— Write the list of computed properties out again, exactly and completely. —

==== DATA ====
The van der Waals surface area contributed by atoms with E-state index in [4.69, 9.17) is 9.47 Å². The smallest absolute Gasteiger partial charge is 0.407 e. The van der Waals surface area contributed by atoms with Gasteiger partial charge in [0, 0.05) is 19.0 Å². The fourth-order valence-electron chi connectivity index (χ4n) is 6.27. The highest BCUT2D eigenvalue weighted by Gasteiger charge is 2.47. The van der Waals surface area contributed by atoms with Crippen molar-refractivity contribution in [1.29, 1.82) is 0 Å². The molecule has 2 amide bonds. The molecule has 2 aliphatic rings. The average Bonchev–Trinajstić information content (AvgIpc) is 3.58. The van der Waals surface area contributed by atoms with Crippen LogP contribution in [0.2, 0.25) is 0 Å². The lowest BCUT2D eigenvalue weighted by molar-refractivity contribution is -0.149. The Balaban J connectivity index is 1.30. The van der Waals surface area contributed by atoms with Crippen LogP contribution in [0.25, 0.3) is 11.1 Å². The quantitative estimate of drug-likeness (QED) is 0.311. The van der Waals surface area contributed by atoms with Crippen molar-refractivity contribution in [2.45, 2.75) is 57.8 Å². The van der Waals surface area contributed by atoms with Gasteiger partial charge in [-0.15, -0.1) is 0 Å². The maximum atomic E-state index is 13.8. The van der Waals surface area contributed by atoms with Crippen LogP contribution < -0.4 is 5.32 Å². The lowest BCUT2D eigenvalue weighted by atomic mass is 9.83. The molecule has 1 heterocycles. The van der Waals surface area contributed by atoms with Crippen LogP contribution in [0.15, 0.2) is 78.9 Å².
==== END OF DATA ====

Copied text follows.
The van der Waals surface area contributed by atoms with E-state index in [4.69, 9.17) is 9.47 Å². The smallest absolute Gasteiger partial charge is 0.407 e. The van der Waals surface area contributed by atoms with Gasteiger partial charge in [0, 0.05) is 19.0 Å². The fourth-order valence-electron chi connectivity index (χ4n) is 6.27. The highest BCUT2D eigenvalue weighted by Gasteiger charge is 2.47. The van der Waals surface area contributed by atoms with Crippen molar-refractivity contribution in [1.29, 1.82) is 0 Å². The molecule has 2 amide bonds. The molecule has 2 aliphatic rings. The average Bonchev–Trinajstić information content (AvgIpc) is 3.58. The van der Waals surface area contributed by atoms with Crippen LogP contribution in [0.2, 0.25) is 0 Å². The lowest BCUT2D eigenvalue weighted by molar-refractivity contribution is -0.149. The Balaban J connectivity index is 1.30. The van der Waals surface area contributed by atoms with Crippen LogP contribution in [0.25, 0.3) is 11.1 Å². The quantitative estimate of drug-likeness (QED) is 0.311. The van der Waals surface area contributed by atoms with Crippen molar-refractivity contribution in [2.45, 2.75) is 57.8 Å². The van der Waals surface area contributed by atoms with Gasteiger partial charge in [-0.15, -0.1) is 0 Å². The maximum atomic E-state index is 13.8. The van der Waals surface area contributed by atoms with Crippen LogP contribution < -0.4 is 5.32 Å². The lowest BCUT2D eigenvalue weighted by atomic mass is 9.83. The molecule has 1 heterocycles. The van der Waals surface area contributed by atoms with Crippen LogP contribution in [0.15, 0.2) is 78.9 Å².